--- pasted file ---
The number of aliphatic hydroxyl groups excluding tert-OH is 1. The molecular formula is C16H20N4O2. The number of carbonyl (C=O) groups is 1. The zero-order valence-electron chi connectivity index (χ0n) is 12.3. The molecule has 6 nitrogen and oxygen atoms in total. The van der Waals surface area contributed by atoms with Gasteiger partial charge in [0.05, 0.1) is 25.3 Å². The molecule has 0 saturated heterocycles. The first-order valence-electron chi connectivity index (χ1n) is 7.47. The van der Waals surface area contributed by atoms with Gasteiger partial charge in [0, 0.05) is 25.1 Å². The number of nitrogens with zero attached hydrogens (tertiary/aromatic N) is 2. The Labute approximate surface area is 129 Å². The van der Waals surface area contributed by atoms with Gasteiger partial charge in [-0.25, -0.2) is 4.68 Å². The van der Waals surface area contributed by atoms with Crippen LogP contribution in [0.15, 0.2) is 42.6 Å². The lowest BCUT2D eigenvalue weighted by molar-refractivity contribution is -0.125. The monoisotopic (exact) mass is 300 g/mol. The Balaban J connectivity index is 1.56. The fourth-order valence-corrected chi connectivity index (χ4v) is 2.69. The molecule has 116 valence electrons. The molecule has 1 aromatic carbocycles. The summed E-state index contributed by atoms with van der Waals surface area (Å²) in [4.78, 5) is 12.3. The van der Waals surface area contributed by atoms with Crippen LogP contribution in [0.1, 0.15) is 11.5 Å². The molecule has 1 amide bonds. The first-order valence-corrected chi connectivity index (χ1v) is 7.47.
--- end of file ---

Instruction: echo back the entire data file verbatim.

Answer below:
The number of aliphatic hydroxyl groups excluding tert-OH is 1. The molecular formula is C16H20N4O2. The number of carbonyl (C=O) groups is 1. The zero-order valence-electron chi connectivity index (χ0n) is 12.3. The molecule has 6 nitrogen and oxygen atoms in total. The van der Waals surface area contributed by atoms with Gasteiger partial charge in [0.05, 0.1) is 25.3 Å². The molecule has 0 saturated heterocycles. The first-order valence-electron chi connectivity index (χ1n) is 7.47. The van der Waals surface area contributed by atoms with Gasteiger partial charge in [0, 0.05) is 25.1 Å². The number of nitrogens with zero attached hydrogens (tertiary/aromatic N) is 2. The Labute approximate surface area is 129 Å². The van der Waals surface area contributed by atoms with Gasteiger partial charge in [-0.25, -0.2) is 4.68 Å². The van der Waals surface area contributed by atoms with Crippen LogP contribution in [0.15, 0.2) is 42.6 Å². The lowest BCUT2D eigenvalue weighted by molar-refractivity contribution is -0.125. The monoisotopic (exact) mass is 300 g/mol. The Balaban J connectivity index is 1.56. The fourth-order valence-corrected chi connectivity index (χ4v) is 2.69. The molecule has 116 valence electrons. The molecule has 1 aromatic carbocycles. The summed E-state index contributed by atoms with van der Waals surface area (Å²) in [4.78, 5) is 12.3. The van der Waals surface area contributed by atoms with Crippen LogP contribution in [0.1, 0.15) is 11.5 Å². The molecule has 1 amide bonds. The first-order valence-corrected chi connectivity index (χ1v) is 7.47.